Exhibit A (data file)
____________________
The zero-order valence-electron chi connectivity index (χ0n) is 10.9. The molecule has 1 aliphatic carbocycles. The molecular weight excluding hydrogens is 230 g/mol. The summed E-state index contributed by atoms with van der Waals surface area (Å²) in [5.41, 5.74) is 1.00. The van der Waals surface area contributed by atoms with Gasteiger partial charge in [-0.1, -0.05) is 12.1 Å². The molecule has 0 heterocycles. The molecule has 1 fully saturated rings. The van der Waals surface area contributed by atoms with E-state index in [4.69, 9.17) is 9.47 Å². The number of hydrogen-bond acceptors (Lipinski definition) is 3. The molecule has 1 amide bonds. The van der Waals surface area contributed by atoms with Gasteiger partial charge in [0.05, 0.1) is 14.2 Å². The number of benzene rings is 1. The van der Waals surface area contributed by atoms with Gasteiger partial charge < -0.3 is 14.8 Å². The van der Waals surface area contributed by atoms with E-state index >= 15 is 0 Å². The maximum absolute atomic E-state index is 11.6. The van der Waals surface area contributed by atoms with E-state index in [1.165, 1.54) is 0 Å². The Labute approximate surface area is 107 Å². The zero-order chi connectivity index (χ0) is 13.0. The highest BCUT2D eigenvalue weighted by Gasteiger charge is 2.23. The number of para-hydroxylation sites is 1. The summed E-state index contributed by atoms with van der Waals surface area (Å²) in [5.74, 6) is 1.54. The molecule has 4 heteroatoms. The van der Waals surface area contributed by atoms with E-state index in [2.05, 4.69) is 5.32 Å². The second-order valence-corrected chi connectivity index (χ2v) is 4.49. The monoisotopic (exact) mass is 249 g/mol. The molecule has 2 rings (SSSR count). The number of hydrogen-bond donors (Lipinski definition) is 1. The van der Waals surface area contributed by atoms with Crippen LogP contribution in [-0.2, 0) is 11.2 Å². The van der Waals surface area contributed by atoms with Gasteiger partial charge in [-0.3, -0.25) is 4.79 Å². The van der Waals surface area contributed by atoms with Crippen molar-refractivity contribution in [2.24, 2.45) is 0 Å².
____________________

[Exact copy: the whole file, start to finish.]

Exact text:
The zero-order valence-electron chi connectivity index (χ0n) is 10.9. The molecule has 1 aliphatic carbocycles. The molecular weight excluding hydrogens is 230 g/mol. The summed E-state index contributed by atoms with van der Waals surface area (Å²) in [5.41, 5.74) is 1.00. The van der Waals surface area contributed by atoms with Gasteiger partial charge in [-0.1, -0.05) is 12.1 Å². The molecule has 0 heterocycles. The molecule has 1 fully saturated rings. The van der Waals surface area contributed by atoms with E-state index in [4.69, 9.17) is 9.47 Å². The number of hydrogen-bond acceptors (Lipinski definition) is 3. The molecule has 1 amide bonds. The van der Waals surface area contributed by atoms with Gasteiger partial charge in [0.05, 0.1) is 14.2 Å². The number of benzene rings is 1. The van der Waals surface area contributed by atoms with Gasteiger partial charge < -0.3 is 14.8 Å². The van der Waals surface area contributed by atoms with E-state index >= 15 is 0 Å². The maximum absolute atomic E-state index is 11.6. The van der Waals surface area contributed by atoms with E-state index in [1.165, 1.54) is 0 Å². The Labute approximate surface area is 107 Å². The zero-order chi connectivity index (χ0) is 13.0. The highest BCUT2D eigenvalue weighted by Gasteiger charge is 2.23. The number of para-hydroxylation sites is 1. The summed E-state index contributed by atoms with van der Waals surface area (Å²) in [5.74, 6) is 1.54. The molecule has 4 heteroatoms. The van der Waals surface area contributed by atoms with E-state index in [2.05, 4.69) is 5.32 Å². The second-order valence-corrected chi connectivity index (χ2v) is 4.49. The monoisotopic (exact) mass is 249 g/mol. The molecule has 2 rings (SSSR count). The number of hydrogen-bond donors (Lipinski definition) is 1. The van der Waals surface area contributed by atoms with Crippen LogP contribution in [-0.2, 0) is 11.2 Å². The van der Waals surface area contributed by atoms with Gasteiger partial charge in [-0.3, -0.25) is 4.79 Å². The van der Waals surface area contributed by atoms with Crippen molar-refractivity contribution in [2.24, 2.45) is 0 Å².